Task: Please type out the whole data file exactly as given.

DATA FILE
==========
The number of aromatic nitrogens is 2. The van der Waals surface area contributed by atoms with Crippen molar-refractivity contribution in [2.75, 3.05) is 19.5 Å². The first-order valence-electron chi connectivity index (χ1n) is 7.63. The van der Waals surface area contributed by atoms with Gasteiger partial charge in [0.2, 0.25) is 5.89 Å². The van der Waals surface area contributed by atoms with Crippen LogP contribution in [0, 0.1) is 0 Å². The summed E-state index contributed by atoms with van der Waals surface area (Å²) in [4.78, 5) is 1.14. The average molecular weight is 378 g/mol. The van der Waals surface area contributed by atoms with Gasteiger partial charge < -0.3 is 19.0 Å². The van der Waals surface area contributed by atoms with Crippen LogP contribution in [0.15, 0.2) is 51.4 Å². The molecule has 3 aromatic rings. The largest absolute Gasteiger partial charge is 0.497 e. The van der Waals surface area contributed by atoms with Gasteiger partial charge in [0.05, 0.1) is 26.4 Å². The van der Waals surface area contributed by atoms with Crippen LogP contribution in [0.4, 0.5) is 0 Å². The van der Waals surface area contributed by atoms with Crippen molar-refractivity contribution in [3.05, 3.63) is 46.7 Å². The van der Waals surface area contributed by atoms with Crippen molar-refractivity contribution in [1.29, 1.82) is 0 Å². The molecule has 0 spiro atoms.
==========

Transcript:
The number of aromatic nitrogens is 2. The van der Waals surface area contributed by atoms with Crippen molar-refractivity contribution in [2.75, 3.05) is 19.5 Å². The first-order valence-electron chi connectivity index (χ1n) is 7.63. The van der Waals surface area contributed by atoms with Gasteiger partial charge in [0.2, 0.25) is 5.89 Å². The van der Waals surface area contributed by atoms with Crippen LogP contribution in [0, 0.1) is 0 Å². The summed E-state index contributed by atoms with van der Waals surface area (Å²) in [4.78, 5) is 1.14. The average molecular weight is 378 g/mol. The van der Waals surface area contributed by atoms with Gasteiger partial charge < -0.3 is 19.0 Å². The van der Waals surface area contributed by atoms with Crippen LogP contribution in [0.15, 0.2) is 51.4 Å². The molecule has 3 aromatic rings. The largest absolute Gasteiger partial charge is 0.497 e. The van der Waals surface area contributed by atoms with Gasteiger partial charge in [0.05, 0.1) is 26.4 Å². The van der Waals surface area contributed by atoms with Crippen LogP contribution in [0.4, 0.5) is 0 Å². The van der Waals surface area contributed by atoms with Crippen molar-refractivity contribution in [3.05, 3.63) is 46.7 Å². The van der Waals surface area contributed by atoms with Crippen molar-refractivity contribution in [1.29, 1.82) is 0 Å². The molecule has 0 spiro atoms.